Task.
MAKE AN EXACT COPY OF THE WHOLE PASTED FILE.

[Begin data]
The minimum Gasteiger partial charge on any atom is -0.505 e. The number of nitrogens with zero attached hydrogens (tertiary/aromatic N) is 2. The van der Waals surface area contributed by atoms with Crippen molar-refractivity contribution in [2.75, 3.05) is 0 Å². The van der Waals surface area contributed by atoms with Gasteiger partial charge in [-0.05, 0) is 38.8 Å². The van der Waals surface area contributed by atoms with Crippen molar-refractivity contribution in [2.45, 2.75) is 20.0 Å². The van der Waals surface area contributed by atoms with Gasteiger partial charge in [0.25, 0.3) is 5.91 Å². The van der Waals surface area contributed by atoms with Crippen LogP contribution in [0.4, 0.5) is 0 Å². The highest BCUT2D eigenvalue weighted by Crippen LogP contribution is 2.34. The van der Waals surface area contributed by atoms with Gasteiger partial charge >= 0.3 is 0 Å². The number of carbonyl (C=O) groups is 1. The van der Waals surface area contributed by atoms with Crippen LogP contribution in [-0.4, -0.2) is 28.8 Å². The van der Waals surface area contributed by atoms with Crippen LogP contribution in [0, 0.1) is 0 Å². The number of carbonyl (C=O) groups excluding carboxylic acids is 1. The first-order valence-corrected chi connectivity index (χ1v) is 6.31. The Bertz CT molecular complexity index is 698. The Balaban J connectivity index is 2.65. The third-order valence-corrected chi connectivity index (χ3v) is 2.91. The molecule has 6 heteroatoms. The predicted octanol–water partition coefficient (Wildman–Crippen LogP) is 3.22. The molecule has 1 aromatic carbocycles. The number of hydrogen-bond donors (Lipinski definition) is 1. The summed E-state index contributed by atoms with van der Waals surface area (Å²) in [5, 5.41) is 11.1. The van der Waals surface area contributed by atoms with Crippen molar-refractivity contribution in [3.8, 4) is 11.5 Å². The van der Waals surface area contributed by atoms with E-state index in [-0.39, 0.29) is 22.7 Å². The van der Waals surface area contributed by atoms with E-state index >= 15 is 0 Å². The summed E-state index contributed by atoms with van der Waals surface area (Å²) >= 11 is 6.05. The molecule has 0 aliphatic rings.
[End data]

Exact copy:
The minimum Gasteiger partial charge on any atom is -0.505 e. The number of nitrogens with zero attached hydrogens (tertiary/aromatic N) is 2. The van der Waals surface area contributed by atoms with Crippen molar-refractivity contribution in [2.75, 3.05) is 0 Å². The van der Waals surface area contributed by atoms with Gasteiger partial charge in [-0.05, 0) is 38.8 Å². The van der Waals surface area contributed by atoms with Crippen molar-refractivity contribution in [2.45, 2.75) is 20.0 Å². The van der Waals surface area contributed by atoms with Gasteiger partial charge in [0.25, 0.3) is 5.91 Å². The van der Waals surface area contributed by atoms with Crippen LogP contribution in [0.4, 0.5) is 0 Å². The highest BCUT2D eigenvalue weighted by Crippen LogP contribution is 2.34. The van der Waals surface area contributed by atoms with Gasteiger partial charge >= 0.3 is 0 Å². The number of carbonyl (C=O) groups is 1. The van der Waals surface area contributed by atoms with Crippen LogP contribution in [-0.4, -0.2) is 28.8 Å². The van der Waals surface area contributed by atoms with Crippen LogP contribution in [0, 0.1) is 0 Å². The number of carbonyl (C=O) groups excluding carboxylic acids is 1. The first-order valence-corrected chi connectivity index (χ1v) is 6.31. The Bertz CT molecular complexity index is 698. The Balaban J connectivity index is 2.65. The third-order valence-corrected chi connectivity index (χ3v) is 2.91. The molecule has 6 heteroatoms. The predicted octanol–water partition coefficient (Wildman–Crippen LogP) is 3.22. The molecule has 1 aromatic carbocycles. The number of hydrogen-bond donors (Lipinski definition) is 1. The summed E-state index contributed by atoms with van der Waals surface area (Å²) in [5, 5.41) is 11.1. The van der Waals surface area contributed by atoms with Crippen molar-refractivity contribution in [3.8, 4) is 11.5 Å². The van der Waals surface area contributed by atoms with E-state index in [-0.39, 0.29) is 22.7 Å². The van der Waals surface area contributed by atoms with E-state index >= 15 is 0 Å². The summed E-state index contributed by atoms with van der Waals surface area (Å²) >= 11 is 6.05. The molecule has 0 aliphatic rings.